A CHARITY founded by a Scottish teen has been awarded £30,000 in its bid to highlight the challenges faced by young people living with Type 1 diabetes.

The funding to Lochlan’s Legacy has come from the Young Start Fund, which is awarding a total of £2,004,741 to 24 youth-orientated organisations across Scotland this year.

Lochlan Murdoch, from Cumnock, started the charity at 11, after struggling to manage his diabetes at the height of lockdown.

Murdoch, now 14, said: “I just let go of my own care, but you never get the day off from diabetes. Knowing how bad it can get spurred me on to help other young people in my position who may be struggling with their diagnosis and to let them know they are not alone.”

The Young Start Fund was established in 2012 to support young people aged between eight to 24 to realise their full potential. Youth-orientated projects, such as Logan’s Legacy, can receive up to £100,000 in funding as part of the scheme.

Other award recipients this year include Scottish Disability Sport, which received £100,000 towards its youth sports coaching and leadership qualifications and Feeling Strong, a Dundee-based youth mental health charity, which received £99,987 in funding.

Lochlan’s Legacy will use its award to facilitate four educational roadshows in Ayrshire, targeted at young people with Type 1 diabetes, as well as their friends, and family.

It's estimated that in Scotland around 2500 children and young people are living with Type 1 diabetes, and managing the condition can be extremely complex.

The autoimmune condition results in the body not being able to produce insulin, which is required to move glucose out of the blood and into the cells to be used for energy.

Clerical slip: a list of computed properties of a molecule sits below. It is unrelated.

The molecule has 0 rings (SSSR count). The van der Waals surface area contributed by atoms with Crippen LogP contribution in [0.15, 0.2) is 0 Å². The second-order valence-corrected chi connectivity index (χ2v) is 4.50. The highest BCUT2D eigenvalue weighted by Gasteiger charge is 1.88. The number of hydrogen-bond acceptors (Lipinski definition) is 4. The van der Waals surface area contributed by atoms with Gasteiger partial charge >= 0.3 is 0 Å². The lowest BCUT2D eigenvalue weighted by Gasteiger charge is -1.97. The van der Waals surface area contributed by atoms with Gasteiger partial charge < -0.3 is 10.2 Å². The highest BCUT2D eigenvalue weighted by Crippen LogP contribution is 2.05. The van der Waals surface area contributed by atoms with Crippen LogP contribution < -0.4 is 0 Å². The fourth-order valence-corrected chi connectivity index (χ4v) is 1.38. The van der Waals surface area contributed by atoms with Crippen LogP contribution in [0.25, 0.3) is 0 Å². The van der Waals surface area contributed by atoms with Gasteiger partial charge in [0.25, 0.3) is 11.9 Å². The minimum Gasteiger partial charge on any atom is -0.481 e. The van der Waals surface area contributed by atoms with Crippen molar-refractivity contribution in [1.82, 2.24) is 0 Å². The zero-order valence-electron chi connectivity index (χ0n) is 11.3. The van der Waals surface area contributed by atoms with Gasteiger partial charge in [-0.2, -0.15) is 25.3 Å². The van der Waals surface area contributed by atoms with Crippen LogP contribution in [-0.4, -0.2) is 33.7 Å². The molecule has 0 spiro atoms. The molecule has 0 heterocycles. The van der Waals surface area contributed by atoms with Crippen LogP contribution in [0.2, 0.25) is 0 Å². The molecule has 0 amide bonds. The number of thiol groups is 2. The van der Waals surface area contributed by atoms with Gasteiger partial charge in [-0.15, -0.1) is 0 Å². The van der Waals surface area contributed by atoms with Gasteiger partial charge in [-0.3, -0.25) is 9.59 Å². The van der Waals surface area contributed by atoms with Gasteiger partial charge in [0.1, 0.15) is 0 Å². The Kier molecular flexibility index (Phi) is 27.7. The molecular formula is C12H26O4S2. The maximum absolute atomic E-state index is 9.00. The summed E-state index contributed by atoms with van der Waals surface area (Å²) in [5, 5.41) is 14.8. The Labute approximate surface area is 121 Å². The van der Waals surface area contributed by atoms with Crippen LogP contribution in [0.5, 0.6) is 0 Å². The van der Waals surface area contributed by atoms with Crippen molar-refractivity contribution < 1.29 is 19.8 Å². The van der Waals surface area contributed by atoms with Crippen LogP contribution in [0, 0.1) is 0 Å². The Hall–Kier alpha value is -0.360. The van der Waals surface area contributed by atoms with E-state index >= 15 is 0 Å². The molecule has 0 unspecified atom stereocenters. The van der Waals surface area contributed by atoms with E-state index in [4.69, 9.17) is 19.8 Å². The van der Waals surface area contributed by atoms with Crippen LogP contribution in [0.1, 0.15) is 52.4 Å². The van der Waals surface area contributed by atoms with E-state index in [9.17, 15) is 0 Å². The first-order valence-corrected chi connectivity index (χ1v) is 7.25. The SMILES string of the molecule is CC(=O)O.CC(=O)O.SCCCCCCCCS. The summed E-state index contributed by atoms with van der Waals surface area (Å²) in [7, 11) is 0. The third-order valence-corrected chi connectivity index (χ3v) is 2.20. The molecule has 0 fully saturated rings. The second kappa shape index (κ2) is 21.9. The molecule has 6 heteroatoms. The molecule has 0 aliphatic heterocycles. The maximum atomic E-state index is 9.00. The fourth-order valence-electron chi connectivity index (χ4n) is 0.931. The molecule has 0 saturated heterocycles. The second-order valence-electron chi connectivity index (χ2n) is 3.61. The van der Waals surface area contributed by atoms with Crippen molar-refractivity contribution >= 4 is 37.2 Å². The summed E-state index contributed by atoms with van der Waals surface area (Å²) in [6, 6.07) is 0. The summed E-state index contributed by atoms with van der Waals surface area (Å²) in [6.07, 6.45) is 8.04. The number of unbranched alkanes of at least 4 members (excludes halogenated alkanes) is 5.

Left untreated, this can lead to severe complications including damage to blood vessels, nerves and organs.

In most cases managing the condition requires daily insulin injections, as well as adhering to strict dietary requirements to maintain balanced glucose levels. For Lochlan’s mum, Lesley Murdoch, co-founder and chair of Lochlan’s Legacy, this can put an immense strain on the young person.

She said: “The day-to-day management of Type 1 diabetes brings a multitude of struggles and it’s estimated that someone living with Type 1 diabetes must make 180 additional decisions every day.

“For anyone, that’s a huge task, but imagine how that feels for a child – to have to be constantly aware of their health, medication, food intake, blood levels, etc – not to be able to live a carefree life as every child should.”

In addition to the roadshows, the charity will use its funding to train its youth ambassadors to spread awareness of Type 1 diabetes. The cohort is composed of young people, aged between 12-18, who will share their experience of living with the condition.

The charity’s efforts have been praised by Kate Still, The National Lottery Community Fund’s Scotland chair, who said: “Lochlan’s Legacy is a shining example of what the Young Start fund is all about – services both for and by young people.

“Lochlan has been through so much difficulty already at such a young age and it’s inspiring to see him turn that into such strength and dedication to improving the lives of other young people.”